Editor's Page
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Editor's Page

Denton Offutt, who usually appears in the history books as a minor character in the story of Abraham Lincoln's early life in New Salem, Illinois, takes center stage in Gary O'Dell's essay, "Denton Offutt of Kentucky: America's First Horse Whisperer?" This is an absorbing story on several levels. Offutt was a struggling western entrepreneur in the hardscrabble world of early-nineteenth-century capitalism. And, to put it bluntly, he failed and took to flight, leaving some angry creditors behind.

The story might well have ended there, with Offutt disappearing from history. Unexpectedly, however, he resurfaced as, O'Dell persuasively argues, America's first horse whisperer whose mysterious methodology enabled him to achieve spectacular feats of horse training without the use of brute force intended to "break" horses into obedience. Indeed, it may not be entirely fanciful to view Offutt's story in this regard as a part of the broader current of nineteenth-century American humanitarian reform, though this perspective would doubtless have puzzled Offutt himself.

Still, it is a fascinating story in its own right. Offutt had to learn what countless other innovators have had to learn before and since—that the innovation is not always enough: marketing and sheer luck are also essential. But to say more would deprive you of the pleasure of learning in vivid detail just how Gary O'Dell's article ends.

The second essay in this issue, "Jesuit Education and Slavery in Kentucky, 1832-1868," by C. Walker Gollar, explores the on again–off again relationship between the Jesuits and the Catholic Church in Kentucky which involved some of the iconic figures in early Kentucky [End Page 171] Catholic history, including, most notably, Bishop Benedict J. Flaget (1763-1850). The story also casts light on the priorities of the Jesuits, an often-beleaguered order, as it struggled to fulfill its educational responsibilities with inadequate resources.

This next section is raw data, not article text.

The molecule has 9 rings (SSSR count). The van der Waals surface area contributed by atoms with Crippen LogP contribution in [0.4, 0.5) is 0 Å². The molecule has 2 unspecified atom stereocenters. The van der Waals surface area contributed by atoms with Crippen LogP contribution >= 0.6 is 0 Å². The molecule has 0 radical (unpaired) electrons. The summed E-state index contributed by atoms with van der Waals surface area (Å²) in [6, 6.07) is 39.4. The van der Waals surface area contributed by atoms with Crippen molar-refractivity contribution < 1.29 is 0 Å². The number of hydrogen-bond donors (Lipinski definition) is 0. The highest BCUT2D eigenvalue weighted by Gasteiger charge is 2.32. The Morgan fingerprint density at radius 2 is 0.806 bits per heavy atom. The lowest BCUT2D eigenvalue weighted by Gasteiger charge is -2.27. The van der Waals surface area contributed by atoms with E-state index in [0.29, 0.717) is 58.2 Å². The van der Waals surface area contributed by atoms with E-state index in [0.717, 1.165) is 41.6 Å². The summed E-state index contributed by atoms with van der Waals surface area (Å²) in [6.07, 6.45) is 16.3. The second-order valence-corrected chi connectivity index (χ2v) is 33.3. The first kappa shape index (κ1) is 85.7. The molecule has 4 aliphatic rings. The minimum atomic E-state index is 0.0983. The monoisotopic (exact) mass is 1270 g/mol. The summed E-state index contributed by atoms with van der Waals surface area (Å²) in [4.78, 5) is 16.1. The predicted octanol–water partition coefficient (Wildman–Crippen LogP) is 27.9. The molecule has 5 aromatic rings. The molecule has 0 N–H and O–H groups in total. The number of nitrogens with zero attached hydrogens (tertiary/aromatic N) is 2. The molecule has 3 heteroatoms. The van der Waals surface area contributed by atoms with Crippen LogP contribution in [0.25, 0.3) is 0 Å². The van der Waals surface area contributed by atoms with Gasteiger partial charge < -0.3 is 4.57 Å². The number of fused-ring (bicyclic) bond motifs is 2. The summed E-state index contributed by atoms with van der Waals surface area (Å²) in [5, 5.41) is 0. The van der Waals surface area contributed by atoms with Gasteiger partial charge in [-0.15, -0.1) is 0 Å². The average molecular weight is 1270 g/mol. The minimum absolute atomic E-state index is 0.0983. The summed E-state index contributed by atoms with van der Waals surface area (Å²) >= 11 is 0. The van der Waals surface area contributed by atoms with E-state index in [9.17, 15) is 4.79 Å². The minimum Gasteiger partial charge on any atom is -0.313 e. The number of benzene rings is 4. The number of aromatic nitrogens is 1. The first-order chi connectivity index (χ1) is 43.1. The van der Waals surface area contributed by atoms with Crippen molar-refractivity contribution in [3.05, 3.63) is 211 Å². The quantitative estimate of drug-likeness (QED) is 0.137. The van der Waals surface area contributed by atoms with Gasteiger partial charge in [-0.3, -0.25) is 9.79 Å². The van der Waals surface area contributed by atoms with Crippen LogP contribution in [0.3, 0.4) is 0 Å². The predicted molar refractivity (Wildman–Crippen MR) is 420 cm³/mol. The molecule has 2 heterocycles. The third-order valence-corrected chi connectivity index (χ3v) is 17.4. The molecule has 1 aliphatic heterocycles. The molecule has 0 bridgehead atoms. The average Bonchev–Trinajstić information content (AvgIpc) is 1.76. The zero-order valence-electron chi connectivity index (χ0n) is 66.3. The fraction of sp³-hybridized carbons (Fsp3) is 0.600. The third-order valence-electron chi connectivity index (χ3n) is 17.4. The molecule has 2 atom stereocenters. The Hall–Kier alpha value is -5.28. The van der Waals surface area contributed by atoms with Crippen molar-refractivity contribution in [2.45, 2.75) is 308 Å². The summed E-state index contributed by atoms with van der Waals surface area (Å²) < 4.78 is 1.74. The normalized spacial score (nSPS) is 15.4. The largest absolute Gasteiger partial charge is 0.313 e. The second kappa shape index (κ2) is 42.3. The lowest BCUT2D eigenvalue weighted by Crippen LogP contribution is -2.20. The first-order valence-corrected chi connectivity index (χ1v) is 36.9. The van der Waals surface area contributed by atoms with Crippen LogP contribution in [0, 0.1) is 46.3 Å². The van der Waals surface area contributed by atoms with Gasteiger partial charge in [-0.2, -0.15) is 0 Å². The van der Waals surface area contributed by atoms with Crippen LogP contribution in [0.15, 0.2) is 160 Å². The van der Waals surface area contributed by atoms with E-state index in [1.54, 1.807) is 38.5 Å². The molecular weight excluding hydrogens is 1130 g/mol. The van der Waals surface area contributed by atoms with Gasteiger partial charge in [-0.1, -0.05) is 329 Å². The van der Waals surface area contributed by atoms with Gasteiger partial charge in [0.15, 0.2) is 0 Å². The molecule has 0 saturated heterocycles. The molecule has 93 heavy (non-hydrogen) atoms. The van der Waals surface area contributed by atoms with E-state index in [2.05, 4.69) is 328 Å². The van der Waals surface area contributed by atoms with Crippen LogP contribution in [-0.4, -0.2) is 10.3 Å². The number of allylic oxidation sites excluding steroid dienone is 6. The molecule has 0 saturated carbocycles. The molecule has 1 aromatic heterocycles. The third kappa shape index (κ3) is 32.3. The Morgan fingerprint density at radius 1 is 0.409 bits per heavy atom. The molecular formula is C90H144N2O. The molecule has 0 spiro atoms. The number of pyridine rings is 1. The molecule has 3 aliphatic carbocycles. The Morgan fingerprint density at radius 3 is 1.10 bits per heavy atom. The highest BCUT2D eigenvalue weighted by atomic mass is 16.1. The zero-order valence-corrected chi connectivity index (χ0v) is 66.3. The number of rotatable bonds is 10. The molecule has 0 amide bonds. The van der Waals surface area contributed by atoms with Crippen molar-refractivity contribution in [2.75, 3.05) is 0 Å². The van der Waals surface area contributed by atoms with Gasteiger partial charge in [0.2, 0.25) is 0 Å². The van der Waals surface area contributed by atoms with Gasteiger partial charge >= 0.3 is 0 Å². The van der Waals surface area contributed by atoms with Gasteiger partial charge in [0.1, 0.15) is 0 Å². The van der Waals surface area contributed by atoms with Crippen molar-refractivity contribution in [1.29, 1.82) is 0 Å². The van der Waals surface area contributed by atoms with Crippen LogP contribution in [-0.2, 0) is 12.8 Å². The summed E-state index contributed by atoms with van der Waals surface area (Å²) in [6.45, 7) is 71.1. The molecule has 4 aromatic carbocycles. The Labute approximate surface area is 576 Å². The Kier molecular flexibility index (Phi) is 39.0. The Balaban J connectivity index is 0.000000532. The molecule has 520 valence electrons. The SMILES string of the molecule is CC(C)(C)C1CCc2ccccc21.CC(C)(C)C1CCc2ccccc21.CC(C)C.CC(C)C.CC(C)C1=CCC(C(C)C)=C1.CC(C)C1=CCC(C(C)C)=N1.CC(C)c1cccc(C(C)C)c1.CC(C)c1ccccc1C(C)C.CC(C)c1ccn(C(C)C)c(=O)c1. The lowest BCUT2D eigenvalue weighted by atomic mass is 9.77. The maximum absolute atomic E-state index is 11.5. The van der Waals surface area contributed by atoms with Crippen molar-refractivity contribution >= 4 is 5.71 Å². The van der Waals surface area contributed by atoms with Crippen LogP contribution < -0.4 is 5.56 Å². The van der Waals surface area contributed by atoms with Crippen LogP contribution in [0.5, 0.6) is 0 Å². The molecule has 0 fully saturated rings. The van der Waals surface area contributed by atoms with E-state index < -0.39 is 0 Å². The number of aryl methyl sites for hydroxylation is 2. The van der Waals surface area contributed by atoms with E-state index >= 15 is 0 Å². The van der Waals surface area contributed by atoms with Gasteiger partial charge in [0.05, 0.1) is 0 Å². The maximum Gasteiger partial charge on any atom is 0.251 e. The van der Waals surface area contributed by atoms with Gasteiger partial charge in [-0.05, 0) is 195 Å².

The aspect of the story which, perhaps, resonates most powerfully with us involves the Jesuits' use of slavery to help advance their goals. Professor Gollar clearly shows how deeply conflicted the Jesuits were about slavery, how they continued, reluctantly, to use slave labor, and how, ultimately, slavery contributed to their decision to leave the state for more congenial environments.

Moving beyond the immediate context of Professor Gollar's essay, we can also position it in the broader framework of the relationship of religion not just to politics but also to the ethical imperatives of everyday life. The question is the perennial one of the application of broad ethical principles to specific situations, particularly when they are in conflict with personal benefit and economic advantage. Scripture commends the one "who swears to his own hurt and changes not" (Psalm 15:4). It is, perhaps, all too easy for us to see the failures of previous generations in this regard while remaining curiously blind to our own. History may or may not be "philosophy teaching by example" (Dionysius of Halicarnassus, ca. 60BC–7BC), but it certainly affords us ample context for exploring contemporary ethical dilemmas. [End Page 172]

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